Generalizing Book to Real Life Many objects that a child focuses on can be related back to books you have read to them by simply referring back to what happened in the story. Ask questions such as “Why did the character do that?” “What makes you think that?” “Why do you think that?” Youtube – Strategies for asking questionsStrategies for asking questions
Generalizing Book to Real Life Continued Here is a timeline for the ages at which you can typically expect children to ask the what, where, when, who, and why questions. Note that young children’s verbal skills develop at different rates. 21-24 months: Asks, “What’s that?” (Or “Dat?”) 25-28 months: Asks questions with rising inflection 26-32 months: Asks where questions 36-40 months: Asks who questions 37-42 months: Asks “Is…?” and “Do…?” questions 42-49 months: Asks when, why, and how questions You can encourage your child to ask these types of questions by modeling them while reading out loud to them and by asking questions during their daily activities.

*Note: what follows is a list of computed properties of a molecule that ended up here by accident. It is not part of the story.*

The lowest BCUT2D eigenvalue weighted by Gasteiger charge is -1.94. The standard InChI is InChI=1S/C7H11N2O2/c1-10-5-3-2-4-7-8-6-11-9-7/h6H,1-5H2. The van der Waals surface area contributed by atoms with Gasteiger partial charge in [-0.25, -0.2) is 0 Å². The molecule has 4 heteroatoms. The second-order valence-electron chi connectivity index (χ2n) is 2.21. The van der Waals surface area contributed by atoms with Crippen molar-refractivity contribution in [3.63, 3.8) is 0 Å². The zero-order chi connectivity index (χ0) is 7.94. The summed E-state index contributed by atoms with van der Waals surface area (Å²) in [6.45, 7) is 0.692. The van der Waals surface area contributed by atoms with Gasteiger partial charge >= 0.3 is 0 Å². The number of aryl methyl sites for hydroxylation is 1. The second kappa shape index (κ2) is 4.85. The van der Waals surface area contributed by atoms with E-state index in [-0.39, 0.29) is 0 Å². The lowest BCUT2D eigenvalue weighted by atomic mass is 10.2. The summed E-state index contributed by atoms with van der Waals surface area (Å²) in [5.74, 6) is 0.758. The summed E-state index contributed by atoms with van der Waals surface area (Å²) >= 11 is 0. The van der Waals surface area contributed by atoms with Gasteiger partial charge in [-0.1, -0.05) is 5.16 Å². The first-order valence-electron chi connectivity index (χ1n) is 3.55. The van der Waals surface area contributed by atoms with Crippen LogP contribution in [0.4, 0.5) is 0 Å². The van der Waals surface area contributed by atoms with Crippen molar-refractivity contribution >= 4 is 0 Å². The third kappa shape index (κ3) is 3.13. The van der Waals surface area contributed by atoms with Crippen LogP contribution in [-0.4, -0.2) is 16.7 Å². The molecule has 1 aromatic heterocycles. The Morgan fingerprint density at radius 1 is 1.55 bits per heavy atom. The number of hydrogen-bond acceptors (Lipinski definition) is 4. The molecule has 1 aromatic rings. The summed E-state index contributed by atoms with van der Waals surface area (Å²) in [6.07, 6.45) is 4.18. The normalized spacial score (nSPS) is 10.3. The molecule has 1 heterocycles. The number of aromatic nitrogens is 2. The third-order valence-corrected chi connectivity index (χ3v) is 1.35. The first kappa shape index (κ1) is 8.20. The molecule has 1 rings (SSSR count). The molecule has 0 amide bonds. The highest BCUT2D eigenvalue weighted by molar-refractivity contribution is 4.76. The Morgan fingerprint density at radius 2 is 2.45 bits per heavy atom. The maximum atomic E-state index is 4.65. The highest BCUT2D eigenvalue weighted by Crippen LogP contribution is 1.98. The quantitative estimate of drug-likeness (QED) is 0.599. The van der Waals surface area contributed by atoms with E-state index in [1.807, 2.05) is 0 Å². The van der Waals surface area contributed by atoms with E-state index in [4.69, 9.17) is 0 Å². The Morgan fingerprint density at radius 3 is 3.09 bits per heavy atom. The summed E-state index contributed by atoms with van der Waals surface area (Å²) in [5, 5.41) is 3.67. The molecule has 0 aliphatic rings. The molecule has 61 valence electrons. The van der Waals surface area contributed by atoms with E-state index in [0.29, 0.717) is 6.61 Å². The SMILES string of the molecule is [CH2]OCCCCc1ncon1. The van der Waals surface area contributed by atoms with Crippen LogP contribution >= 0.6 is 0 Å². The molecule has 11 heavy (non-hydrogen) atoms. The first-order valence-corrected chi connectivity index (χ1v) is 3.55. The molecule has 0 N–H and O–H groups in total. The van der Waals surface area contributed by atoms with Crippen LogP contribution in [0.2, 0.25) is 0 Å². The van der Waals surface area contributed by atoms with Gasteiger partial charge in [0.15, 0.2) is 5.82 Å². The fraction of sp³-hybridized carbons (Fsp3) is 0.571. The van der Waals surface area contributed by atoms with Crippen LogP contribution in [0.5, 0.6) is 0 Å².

Book Share at School Now that we have discussed the importance of reading and literacy and provided several strategies for you to use at home, here is what we do with book share at school. (You can do this too!). “Book Sharing has enabled us to add techniques to our curriculum that enhance communication skills and increase the children's abilities to answer questions related to themes.” Amber McNamara
Book Share at School Continued We begin with a discussion of the cover: What does the author do? What does the illustrator do? What do you see on the cover? Read the title of the book, tracking the words as you read We usually have a 3D object that relates to the cover. The students are given an opportunity to interact with the object